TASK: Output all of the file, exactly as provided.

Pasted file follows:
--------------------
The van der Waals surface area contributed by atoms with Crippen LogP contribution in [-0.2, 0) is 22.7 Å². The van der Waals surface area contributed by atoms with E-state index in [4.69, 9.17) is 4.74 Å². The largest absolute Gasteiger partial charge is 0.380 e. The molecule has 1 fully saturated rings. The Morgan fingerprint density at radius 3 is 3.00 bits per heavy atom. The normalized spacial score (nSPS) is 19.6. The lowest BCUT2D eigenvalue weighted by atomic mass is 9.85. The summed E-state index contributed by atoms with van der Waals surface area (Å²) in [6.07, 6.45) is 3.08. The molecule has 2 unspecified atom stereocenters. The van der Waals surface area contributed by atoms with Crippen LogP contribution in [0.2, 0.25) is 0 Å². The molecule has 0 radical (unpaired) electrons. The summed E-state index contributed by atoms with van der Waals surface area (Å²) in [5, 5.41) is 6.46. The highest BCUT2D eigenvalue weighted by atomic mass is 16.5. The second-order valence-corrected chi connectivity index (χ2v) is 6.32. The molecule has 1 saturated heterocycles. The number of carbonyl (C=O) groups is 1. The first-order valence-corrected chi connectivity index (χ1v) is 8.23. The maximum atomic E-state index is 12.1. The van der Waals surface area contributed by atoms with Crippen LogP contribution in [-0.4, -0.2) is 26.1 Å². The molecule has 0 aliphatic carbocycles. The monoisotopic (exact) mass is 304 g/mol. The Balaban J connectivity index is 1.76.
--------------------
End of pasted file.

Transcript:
The van der Waals surface area contributed by atoms with Crippen LogP contribution in [-0.2, 0) is 22.7 Å². The van der Waals surface area contributed by atoms with E-state index in [4.69, 9.17) is 4.74 Å². The largest absolute Gasteiger partial charge is 0.380 e. The molecule has 1 fully saturated rings. The Morgan fingerprint density at radius 3 is 3.00 bits per heavy atom. The normalized spacial score (nSPS) is 19.6. The lowest BCUT2D eigenvalue weighted by atomic mass is 9.85. The summed E-state index contributed by atoms with van der Waals surface area (Å²) in [6.07, 6.45) is 3.08. The molecule has 2 unspecified atom stereocenters. The van der Waals surface area contributed by atoms with Crippen LogP contribution in [0.2, 0.25) is 0 Å². The molecule has 0 radical (unpaired) electrons. The summed E-state index contributed by atoms with van der Waals surface area (Å²) in [5, 5.41) is 6.46. The highest BCUT2D eigenvalue weighted by atomic mass is 16.5. The second-order valence-corrected chi connectivity index (χ2v) is 6.32. The molecule has 1 saturated heterocycles. The number of carbonyl (C=O) groups is 1. The first-order valence-corrected chi connectivity index (χ1v) is 8.23. The maximum atomic E-state index is 12.1. The van der Waals surface area contributed by atoms with Crippen LogP contribution in [-0.4, -0.2) is 26.1 Å². The molecule has 0 aliphatic carbocycles. The monoisotopic (exact) mass is 304 g/mol. The Balaban J connectivity index is 1.76.